Begin your jaunt at any one of numerous places along the dike. Two of the more popular starting points are Terra Nova, at the northwestern corner of the island, and Garry Point Park, on the southwestern tip. The Terra Nova trailhead is located at the west end of River Road. To get there, head west of Hwy 99 on Sea Island Way. Turn south onto No. 3 Road and drive to the next major intersection, Cambie Road. Turn west onto Cambie, which immediately blends into River Road. Follow River Road west to its end, beside the Terra Nova lands, and park there. An observation platform and picnic tables are located nearby. At this point you can choose to head in several directions. If you want to explore the open marsh, take the 3-mile (5-km) West Dyke Trail. If you are more inclined to watch the action on the Fraser River, try the Middle Arm Trail, which runs an equal distance east along Moray Channel. All trails are well signed with distances indicated in kilometres.
The West Dyke Trail connects Terra Nova with Garry Point Park. A cycle trip can just as easily begin from one point or the other. Garry Point Park lies 3 miles (5 km) south of Terra Nova in the fishing community of Steveston. The park entrance and trail are located at the west end of Chatham Street. Take the Steveston Highway West exit from Hwy 99 to reach Steveston.
The South Arm Dyke Trail begins at the foot of No. 2 Road, just east of the Steveston harbour, and runs 3 miles (5 km) to Woodward’s Landing Park beside the George Massey Tunnel and Hwy 99. Along the way, you’ll pass numerous interpretive signs that outline interesting aspects of natural history, such as bird and fish migrations, as well as heritage sites. This section of trail offers a variety of stops for visitors to explore. You can pause for a look around at London Farms, picnic on the pier at the foot of No. 2 Road, and check out the old river homes on Finn Slough at the foot of No. 4 Road.
Sea Island‘s backroads are a good place to cycle while watching planes or eagles, osprey, and heron, take off and land. A good place to begin is Iona Beach Regional Park. A causeway links Iona Island with Sea Island. Plan on taking 45 minutes or so to pedal the lengthy 7.5-mile (12-km) stretch of paved backroads that lead across Sea Island along Grauer, McDonald, and Ferguson Roads. If the backroads don’t completely satisfy your will to wheel, tack on another 5.5 miles (9 km) by riding out to the end of Iona’s jetty and back. By then you’ll be saddle weary, for sure!
An impressive stretch of dike trail runs beside Mud and Boundary Bays in Delta, Richmond’s neighbour to the south. The Boundary Bay Regional Trail, which includes the East Delta Dike Trail, winds around both bays, skirting the mudflats that once extended much farther inland. Today’s dike is a much sturdier version than the crude ones built at the turn of the century. You can put in a full day cycling 12 miles (20 km) one way between the Surrey-Delta border and Boundary Bay Regional Park in Tsawwassen. There are always shorebirds to entertain you, and towards evening the sky around Mount Baker lights up in the southeast. Access points to the dike trail include the entrance to Boundary Bay Regional Park at the east end of 12th Avenue in Tsawwassen, the south end of 64th or 72nd Street off Dewdney Trunk Road, and the south end of 96th, 104th, or 112th Street off Hornby Drive near Dewdney Trunk Road’s intersection with Hwy 10.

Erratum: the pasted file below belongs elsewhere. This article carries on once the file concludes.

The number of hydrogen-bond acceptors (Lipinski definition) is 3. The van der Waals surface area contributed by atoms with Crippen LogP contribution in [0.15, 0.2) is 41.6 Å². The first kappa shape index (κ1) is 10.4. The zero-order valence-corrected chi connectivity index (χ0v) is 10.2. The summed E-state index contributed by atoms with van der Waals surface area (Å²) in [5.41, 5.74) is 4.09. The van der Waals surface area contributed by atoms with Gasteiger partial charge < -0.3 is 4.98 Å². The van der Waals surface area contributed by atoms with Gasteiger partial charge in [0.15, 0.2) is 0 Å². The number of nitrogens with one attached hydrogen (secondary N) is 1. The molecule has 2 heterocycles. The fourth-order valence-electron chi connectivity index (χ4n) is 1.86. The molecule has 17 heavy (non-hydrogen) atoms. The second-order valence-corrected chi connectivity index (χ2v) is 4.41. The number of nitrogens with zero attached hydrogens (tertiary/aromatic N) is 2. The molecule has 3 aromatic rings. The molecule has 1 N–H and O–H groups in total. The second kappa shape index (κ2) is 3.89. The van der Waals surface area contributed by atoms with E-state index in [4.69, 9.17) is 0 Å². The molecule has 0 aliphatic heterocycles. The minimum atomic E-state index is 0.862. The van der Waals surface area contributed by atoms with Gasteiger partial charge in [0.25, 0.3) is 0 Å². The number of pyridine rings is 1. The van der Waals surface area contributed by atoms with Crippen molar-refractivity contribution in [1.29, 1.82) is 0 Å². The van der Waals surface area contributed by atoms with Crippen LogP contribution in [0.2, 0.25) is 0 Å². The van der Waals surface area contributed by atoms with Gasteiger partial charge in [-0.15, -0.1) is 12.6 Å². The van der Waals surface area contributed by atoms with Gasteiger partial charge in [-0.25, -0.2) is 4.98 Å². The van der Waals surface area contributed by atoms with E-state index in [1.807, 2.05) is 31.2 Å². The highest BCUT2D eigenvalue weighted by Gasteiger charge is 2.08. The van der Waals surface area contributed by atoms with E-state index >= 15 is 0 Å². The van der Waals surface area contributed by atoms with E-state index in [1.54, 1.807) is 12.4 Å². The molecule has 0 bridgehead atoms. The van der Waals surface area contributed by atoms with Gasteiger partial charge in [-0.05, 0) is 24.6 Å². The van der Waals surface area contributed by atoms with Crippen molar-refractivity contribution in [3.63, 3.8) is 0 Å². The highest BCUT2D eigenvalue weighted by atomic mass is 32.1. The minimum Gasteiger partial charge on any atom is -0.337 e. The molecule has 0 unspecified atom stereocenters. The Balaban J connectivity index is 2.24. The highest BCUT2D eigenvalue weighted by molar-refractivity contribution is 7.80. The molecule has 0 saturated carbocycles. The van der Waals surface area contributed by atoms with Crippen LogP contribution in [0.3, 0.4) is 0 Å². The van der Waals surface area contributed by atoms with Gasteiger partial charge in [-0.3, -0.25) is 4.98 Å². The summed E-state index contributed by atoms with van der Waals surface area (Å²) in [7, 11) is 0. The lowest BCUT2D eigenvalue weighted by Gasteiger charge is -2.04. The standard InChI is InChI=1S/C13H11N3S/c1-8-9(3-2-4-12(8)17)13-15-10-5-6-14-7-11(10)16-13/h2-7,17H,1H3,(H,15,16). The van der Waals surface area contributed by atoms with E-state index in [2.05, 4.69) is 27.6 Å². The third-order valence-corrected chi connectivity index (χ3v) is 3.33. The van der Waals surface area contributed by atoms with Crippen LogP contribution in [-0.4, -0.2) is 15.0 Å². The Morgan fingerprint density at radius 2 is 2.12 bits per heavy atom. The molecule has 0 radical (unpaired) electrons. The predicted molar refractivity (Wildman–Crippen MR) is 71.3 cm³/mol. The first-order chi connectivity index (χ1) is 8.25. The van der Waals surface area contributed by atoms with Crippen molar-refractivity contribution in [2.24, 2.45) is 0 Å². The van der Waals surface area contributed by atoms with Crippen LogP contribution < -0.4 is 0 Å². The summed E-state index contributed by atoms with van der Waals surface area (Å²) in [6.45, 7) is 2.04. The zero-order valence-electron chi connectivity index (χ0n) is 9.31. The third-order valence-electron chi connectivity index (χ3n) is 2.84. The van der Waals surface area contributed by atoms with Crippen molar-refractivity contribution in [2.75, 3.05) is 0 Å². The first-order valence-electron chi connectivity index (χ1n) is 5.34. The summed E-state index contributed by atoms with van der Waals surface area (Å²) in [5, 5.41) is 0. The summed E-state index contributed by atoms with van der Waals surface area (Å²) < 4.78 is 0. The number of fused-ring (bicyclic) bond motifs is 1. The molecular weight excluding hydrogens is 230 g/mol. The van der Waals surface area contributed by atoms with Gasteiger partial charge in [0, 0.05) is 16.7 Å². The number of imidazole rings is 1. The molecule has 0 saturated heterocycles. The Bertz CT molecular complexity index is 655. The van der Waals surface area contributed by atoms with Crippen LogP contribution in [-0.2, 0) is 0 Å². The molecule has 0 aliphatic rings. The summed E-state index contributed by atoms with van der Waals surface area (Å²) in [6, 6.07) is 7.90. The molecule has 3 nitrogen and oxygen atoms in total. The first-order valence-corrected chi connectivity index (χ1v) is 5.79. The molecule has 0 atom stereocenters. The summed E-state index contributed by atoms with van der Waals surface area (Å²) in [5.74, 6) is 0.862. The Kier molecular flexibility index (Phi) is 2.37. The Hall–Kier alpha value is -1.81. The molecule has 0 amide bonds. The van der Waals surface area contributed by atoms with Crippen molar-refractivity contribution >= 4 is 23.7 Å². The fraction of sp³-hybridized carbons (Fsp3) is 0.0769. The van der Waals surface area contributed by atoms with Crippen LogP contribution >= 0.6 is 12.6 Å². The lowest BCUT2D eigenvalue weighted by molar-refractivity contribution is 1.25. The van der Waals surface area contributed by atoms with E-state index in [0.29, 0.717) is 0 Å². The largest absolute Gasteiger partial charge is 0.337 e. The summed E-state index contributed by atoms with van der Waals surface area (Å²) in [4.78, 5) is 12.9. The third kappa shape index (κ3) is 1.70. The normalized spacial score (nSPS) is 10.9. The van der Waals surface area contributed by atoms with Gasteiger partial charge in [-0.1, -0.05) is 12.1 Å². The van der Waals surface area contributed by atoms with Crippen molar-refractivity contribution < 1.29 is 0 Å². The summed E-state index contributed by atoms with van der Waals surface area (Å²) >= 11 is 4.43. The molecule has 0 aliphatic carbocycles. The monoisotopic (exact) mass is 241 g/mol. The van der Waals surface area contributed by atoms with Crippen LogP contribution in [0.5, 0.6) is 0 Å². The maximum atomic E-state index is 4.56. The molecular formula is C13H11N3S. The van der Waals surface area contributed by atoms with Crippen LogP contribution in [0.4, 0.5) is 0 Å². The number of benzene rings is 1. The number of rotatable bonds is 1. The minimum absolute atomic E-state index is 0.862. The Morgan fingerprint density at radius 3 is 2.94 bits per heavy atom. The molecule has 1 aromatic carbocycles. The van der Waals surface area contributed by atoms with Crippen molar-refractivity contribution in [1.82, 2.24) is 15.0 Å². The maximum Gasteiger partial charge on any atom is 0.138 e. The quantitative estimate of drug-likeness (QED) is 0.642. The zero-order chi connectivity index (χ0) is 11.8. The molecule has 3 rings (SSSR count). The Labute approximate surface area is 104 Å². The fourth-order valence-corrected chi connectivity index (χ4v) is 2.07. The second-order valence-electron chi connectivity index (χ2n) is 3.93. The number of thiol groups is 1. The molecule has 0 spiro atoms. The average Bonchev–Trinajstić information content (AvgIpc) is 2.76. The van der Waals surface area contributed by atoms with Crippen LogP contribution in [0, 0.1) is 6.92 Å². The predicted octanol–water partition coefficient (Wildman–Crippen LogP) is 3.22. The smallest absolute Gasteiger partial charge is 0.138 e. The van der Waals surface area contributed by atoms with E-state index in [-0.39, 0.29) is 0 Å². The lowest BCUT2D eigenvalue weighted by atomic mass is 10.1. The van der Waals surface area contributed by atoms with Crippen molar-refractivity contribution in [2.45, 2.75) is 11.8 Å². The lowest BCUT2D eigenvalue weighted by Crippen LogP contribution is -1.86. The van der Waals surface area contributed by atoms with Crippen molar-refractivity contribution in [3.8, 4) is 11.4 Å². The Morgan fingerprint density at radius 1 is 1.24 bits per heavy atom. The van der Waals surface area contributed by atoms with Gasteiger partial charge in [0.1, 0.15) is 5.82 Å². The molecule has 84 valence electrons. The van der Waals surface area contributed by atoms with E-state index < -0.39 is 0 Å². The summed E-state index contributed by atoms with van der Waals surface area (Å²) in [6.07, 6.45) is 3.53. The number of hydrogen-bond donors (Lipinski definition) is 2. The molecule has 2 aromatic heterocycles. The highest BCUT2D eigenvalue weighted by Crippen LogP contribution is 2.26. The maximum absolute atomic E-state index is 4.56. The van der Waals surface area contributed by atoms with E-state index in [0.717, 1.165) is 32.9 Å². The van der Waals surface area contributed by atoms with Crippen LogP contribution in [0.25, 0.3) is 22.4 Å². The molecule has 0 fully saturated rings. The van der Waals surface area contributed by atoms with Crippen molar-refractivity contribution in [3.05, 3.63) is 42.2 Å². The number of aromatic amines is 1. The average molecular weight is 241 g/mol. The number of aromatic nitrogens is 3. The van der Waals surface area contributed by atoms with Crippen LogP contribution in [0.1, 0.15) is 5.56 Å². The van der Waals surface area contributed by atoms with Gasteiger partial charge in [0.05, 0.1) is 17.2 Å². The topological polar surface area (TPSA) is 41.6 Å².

Point Roberts is located on the extreme southern tip of the peninsula that defines Boundary Bay’s western shoreline. Cyclists must cross the Canada-US border on Point Roberts Road in Tsawwassen to enter or leave the tiny enclave. Except for a steep hill south of Maple Beach, exploring Point Roberts makes for a mostly level, 2-hour tour by bike. The roads blend into one another in a simple rectangular grid and are easy to follow. Whatcom County, Washington, of which Point Roberts is a part, maintains Lighthouse Park, a delightful and often overlooked park at the extreme southwestern point of the mainland. From this windswept point, cyclists are rewarded with some of the best views on the entire Fraser Estuary: Haro Strait and the Strait of Juan de Fuca as well as the Strait of Georgia open up on three sides.
There’s even more cycling to be had along the dike at Brunswick Point, about 3 miles (5 km) west of Ladner in Delta. To find the entrance to the dike, head west on Ladner Trunk Road from downtown Ladner. Ladner Trunk Road soon becomes River Road West. About 2 miles (3 km) west of Ladner, River Road West passes the bridge over Canoe Passage, which links Delta with Westham and Reifel Islands. The road continues past the bridge for another 1.5 miles (2.5 km) as it winds its way to a gated cul-de-sac. There is parking here, beside the dike. Mount up and pedal off.